51 Defense Mechanisms Repression is the unconscious blocking of unacceptable thoughts, feelings and impulses. “Repressed memories” are memories that have been unconsciously blocked from access or view. Terrified of heights but don’t know why Suppression like repression but the individual is aware of why they have unacceptable thoughts, feelings or impulses and refuses to deal with them. Form of avoidance. Avoid the doctor because you are afraid of what you will hear.

52 Defense Mechanisms Denial is the refusal to accept reality or fact, acting as if a painful event, thought or feeling did not exist. a person who is a functioning alcoholic will often simply deny they have a drinking problem, pointing to how well they function in their job and relationships. Withdrawal is removing your self either physically or emotionally from an unwanted situation Withdrawal is a healthy defense mechanism when you avoid an conflict or an unhappy situation.

53 Summary Be aware of own needs and patient’s needs
More efficient and quality care can be provided when know needs and understand motivations Better understanding of our behavior and that of others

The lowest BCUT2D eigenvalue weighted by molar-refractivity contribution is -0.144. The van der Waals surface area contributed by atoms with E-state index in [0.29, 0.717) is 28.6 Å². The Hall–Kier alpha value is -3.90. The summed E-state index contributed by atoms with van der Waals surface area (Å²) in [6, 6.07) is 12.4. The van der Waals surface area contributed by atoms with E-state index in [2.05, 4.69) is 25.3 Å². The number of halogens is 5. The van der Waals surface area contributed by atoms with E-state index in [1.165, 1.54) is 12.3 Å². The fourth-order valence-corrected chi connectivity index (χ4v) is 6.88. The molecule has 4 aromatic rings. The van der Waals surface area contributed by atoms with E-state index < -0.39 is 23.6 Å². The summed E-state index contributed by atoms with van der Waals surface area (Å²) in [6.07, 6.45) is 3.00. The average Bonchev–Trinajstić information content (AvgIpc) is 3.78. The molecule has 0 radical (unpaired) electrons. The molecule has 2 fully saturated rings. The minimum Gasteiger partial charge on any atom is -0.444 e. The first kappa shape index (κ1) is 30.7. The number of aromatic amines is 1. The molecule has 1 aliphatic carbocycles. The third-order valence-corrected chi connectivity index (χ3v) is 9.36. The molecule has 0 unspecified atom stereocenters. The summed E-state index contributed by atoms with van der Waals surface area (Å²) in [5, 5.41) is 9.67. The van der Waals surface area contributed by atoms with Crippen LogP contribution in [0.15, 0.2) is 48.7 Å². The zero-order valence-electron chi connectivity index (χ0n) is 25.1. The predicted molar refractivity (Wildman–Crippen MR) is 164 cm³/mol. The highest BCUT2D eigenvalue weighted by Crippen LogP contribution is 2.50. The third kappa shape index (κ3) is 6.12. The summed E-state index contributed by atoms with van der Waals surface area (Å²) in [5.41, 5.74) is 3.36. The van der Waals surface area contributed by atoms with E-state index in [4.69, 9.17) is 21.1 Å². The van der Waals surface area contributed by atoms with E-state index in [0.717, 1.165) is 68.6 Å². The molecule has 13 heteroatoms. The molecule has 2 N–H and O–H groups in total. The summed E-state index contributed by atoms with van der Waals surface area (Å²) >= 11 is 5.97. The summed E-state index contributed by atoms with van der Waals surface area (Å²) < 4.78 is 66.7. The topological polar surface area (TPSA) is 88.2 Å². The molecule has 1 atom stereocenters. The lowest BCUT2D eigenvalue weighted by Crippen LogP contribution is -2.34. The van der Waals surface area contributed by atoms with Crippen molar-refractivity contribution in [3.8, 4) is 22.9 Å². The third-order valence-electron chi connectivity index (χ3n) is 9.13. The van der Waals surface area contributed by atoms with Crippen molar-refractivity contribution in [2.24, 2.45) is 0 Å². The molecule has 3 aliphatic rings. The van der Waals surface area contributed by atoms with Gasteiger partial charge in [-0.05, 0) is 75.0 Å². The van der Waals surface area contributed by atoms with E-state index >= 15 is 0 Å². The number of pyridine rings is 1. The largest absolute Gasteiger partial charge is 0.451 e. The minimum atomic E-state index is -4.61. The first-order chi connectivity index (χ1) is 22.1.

54 Bell Work 11/7: Name the defense mechanism
Bill's friends and family believe that he has a drinking problem. When Bill is confronted by his loved ones, he claims that his drinking is not problematic. What type of defense mechanism is Bill's response? Clare complains about her job duties at work, rarely completes assigned tasks, and is regularly late for work. When she is fired, she claims it was due to her co-worker badmouthing her instead of blaming it on her own poor work performance. Which defense mechanism explains Clare's reaction? Mary has an argument with her boss, but remains calm while at work. When she gets home that evening, she yells at her spouse and children. Which defense mechanism is Mary displaying? Denial Rationalization (projection) Displacement